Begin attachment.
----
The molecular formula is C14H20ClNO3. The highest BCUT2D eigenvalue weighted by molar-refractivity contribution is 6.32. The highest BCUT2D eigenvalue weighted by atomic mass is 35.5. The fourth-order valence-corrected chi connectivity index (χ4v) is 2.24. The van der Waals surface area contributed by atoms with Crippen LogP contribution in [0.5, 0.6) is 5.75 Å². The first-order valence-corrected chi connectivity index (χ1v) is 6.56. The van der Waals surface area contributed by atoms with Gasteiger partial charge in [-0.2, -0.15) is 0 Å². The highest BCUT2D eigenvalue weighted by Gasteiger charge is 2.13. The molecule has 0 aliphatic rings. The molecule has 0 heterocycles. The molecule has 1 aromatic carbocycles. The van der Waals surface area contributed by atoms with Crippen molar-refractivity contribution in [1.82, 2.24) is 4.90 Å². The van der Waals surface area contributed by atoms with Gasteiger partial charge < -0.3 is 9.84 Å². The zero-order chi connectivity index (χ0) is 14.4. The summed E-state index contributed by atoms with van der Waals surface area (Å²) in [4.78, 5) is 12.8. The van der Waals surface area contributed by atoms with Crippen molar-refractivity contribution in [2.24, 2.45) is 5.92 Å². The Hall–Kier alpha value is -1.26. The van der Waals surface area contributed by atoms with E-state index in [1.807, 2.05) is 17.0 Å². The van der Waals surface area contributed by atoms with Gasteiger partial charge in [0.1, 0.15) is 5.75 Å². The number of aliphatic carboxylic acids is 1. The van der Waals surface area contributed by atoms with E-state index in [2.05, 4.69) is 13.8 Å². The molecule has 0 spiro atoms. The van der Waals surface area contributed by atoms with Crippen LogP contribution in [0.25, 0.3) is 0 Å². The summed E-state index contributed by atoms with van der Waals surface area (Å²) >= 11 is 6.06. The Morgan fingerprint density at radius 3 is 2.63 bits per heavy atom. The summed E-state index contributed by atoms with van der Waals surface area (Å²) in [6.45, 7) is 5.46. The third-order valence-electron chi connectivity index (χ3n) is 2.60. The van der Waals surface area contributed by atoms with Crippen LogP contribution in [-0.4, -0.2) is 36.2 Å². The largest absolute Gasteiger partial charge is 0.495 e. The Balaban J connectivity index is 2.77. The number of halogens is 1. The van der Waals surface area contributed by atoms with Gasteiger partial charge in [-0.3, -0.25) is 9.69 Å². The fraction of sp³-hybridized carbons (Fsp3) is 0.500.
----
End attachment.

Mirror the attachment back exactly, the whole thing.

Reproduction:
The molecular formula is C14H20ClNO3. The highest BCUT2D eigenvalue weighted by molar-refractivity contribution is 6.32. The highest BCUT2D eigenvalue weighted by atomic mass is 35.5. The fourth-order valence-corrected chi connectivity index (χ4v) is 2.24. The van der Waals surface area contributed by atoms with Crippen LogP contribution in [0.5, 0.6) is 5.75 Å². The first-order valence-corrected chi connectivity index (χ1v) is 6.56. The van der Waals surface area contributed by atoms with Gasteiger partial charge in [-0.2, -0.15) is 0 Å². The highest BCUT2D eigenvalue weighted by Gasteiger charge is 2.13. The molecule has 0 aliphatic rings. The molecule has 0 heterocycles. The molecule has 1 aromatic carbocycles. The van der Waals surface area contributed by atoms with Crippen molar-refractivity contribution in [1.82, 2.24) is 4.90 Å². The van der Waals surface area contributed by atoms with Gasteiger partial charge < -0.3 is 9.84 Å². The zero-order chi connectivity index (χ0) is 14.4. The summed E-state index contributed by atoms with van der Waals surface area (Å²) in [4.78, 5) is 12.8. The van der Waals surface area contributed by atoms with Crippen molar-refractivity contribution in [2.24, 2.45) is 5.92 Å². The Hall–Kier alpha value is -1.26. The van der Waals surface area contributed by atoms with E-state index in [1.807, 2.05) is 17.0 Å². The van der Waals surface area contributed by atoms with Gasteiger partial charge in [0.1, 0.15) is 5.75 Å². The number of aliphatic carboxylic acids is 1. The van der Waals surface area contributed by atoms with E-state index in [2.05, 4.69) is 13.8 Å². The molecule has 0 spiro atoms. The van der Waals surface area contributed by atoms with Crippen LogP contribution in [0.25, 0.3) is 0 Å². The summed E-state index contributed by atoms with van der Waals surface area (Å²) >= 11 is 6.06. The Morgan fingerprint density at radius 3 is 2.63 bits per heavy atom. The summed E-state index contributed by atoms with van der Waals surface area (Å²) in [6.45, 7) is 5.46. The third-order valence-electron chi connectivity index (χ3n) is 2.60. The van der Waals surface area contributed by atoms with Crippen LogP contribution in [-0.4, -0.2) is 36.2 Å². The largest absolute Gasteiger partial charge is 0.495 e. The Balaban J connectivity index is 2.77. The number of halogens is 1. The van der Waals surface area contributed by atoms with Gasteiger partial charge in [-0.3, -0.25) is 9.69 Å². The fraction of sp³-hybridized carbons (Fsp3) is 0.500.